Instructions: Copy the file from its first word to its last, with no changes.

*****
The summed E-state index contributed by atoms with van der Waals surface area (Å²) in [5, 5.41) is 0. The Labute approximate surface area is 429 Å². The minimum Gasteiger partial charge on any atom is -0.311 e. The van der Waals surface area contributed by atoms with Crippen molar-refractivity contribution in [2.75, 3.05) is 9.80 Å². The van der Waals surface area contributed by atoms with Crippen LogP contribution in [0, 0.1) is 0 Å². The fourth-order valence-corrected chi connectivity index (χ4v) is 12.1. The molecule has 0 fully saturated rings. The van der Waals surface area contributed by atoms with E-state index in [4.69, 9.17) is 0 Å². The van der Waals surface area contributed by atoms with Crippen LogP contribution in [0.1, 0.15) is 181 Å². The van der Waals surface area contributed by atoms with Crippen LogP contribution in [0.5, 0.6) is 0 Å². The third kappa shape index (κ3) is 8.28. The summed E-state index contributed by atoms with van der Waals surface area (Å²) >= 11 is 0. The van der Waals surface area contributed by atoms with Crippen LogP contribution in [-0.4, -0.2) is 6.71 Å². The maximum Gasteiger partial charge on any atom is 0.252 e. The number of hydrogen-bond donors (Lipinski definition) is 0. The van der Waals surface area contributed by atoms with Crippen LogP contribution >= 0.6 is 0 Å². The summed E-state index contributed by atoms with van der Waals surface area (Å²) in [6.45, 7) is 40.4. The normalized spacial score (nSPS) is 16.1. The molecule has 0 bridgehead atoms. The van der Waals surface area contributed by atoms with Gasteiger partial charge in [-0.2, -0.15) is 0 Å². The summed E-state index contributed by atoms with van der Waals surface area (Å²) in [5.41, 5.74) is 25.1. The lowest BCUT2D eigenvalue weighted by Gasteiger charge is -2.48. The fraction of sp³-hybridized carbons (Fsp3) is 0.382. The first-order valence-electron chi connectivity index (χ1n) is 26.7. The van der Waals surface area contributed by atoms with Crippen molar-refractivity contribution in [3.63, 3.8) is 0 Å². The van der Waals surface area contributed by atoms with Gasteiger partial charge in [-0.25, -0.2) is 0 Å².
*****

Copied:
The summed E-state index contributed by atoms with van der Waals surface area (Å²) in [5, 5.41) is 0. The Labute approximate surface area is 429 Å². The minimum Gasteiger partial charge on any atom is -0.311 e. The van der Waals surface area contributed by atoms with Crippen molar-refractivity contribution in [2.75, 3.05) is 9.80 Å². The van der Waals surface area contributed by atoms with Crippen LogP contribution in [0, 0.1) is 0 Å². The fourth-order valence-corrected chi connectivity index (χ4v) is 12.1. The molecule has 0 fully saturated rings. The van der Waals surface area contributed by atoms with E-state index in [4.69, 9.17) is 0 Å². The van der Waals surface area contributed by atoms with Crippen LogP contribution in [0.1, 0.15) is 181 Å². The van der Waals surface area contributed by atoms with Crippen LogP contribution in [0.5, 0.6) is 0 Å². The third kappa shape index (κ3) is 8.28. The summed E-state index contributed by atoms with van der Waals surface area (Å²) >= 11 is 0. The van der Waals surface area contributed by atoms with Crippen LogP contribution in [-0.4, -0.2) is 6.71 Å². The maximum Gasteiger partial charge on any atom is 0.252 e. The number of hydrogen-bond donors (Lipinski definition) is 0. The van der Waals surface area contributed by atoms with Crippen LogP contribution >= 0.6 is 0 Å². The summed E-state index contributed by atoms with van der Waals surface area (Å²) in [6.45, 7) is 40.4. The normalized spacial score (nSPS) is 16.1. The molecule has 0 bridgehead atoms. The van der Waals surface area contributed by atoms with Gasteiger partial charge in [-0.2, -0.15) is 0 Å². The summed E-state index contributed by atoms with van der Waals surface area (Å²) in [5.41, 5.74) is 25.1. The lowest BCUT2D eigenvalue weighted by Gasteiger charge is -2.48. The fraction of sp³-hybridized carbons (Fsp3) is 0.382. The first-order valence-electron chi connectivity index (χ1n) is 26.7. The van der Waals surface area contributed by atoms with Crippen molar-refractivity contribution in [3.63, 3.8) is 0 Å². The van der Waals surface area contributed by atoms with Gasteiger partial charge in [-0.25, -0.2) is 0 Å².